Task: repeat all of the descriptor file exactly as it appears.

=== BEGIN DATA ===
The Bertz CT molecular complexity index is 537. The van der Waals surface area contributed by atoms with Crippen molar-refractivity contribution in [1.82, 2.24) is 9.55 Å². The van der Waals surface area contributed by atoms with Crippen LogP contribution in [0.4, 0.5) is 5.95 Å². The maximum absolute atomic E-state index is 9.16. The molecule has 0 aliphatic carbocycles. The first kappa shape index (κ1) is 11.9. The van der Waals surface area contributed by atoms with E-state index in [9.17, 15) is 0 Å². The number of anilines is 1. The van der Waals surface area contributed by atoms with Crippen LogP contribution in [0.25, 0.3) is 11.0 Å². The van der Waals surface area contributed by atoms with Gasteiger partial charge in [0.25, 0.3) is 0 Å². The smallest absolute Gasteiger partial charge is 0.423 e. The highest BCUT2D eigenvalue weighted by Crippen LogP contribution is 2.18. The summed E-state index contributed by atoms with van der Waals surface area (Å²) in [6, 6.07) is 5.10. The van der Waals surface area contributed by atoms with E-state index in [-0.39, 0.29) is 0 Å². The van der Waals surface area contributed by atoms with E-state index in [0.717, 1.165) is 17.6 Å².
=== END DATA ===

The Bertz CT molecular complexity index is 537. The van der Waals surface area contributed by atoms with Crippen molar-refractivity contribution in [1.82, 2.24) is 9.55 Å². The van der Waals surface area contributed by atoms with Crippen LogP contribution in [0.4, 0.5) is 5.95 Å². The maximum absolute atomic E-state index is 9.16. The molecule has 0 aliphatic carbocycles. The first kappa shape index (κ1) is 11.9. The van der Waals surface area contributed by atoms with E-state index in [9.17, 15) is 0 Å². The number of anilines is 1. The van der Waals surface area contributed by atoms with Crippen LogP contribution in [0.25, 0.3) is 11.0 Å². The van der Waals surface area contributed by atoms with Gasteiger partial charge in [0.25, 0.3) is 0 Å². The smallest absolute Gasteiger partial charge is 0.423 e. The highest BCUT2D eigenvalue weighted by Crippen LogP contribution is 2.18. The summed E-state index contributed by atoms with van der Waals surface area (Å²) in [6, 6.07) is 5.10. The van der Waals surface area contributed by atoms with E-state index in [-0.39, 0.29) is 0 Å². The van der Waals surface area contributed by atoms with E-state index in [0.717, 1.165) is 17.6 Å².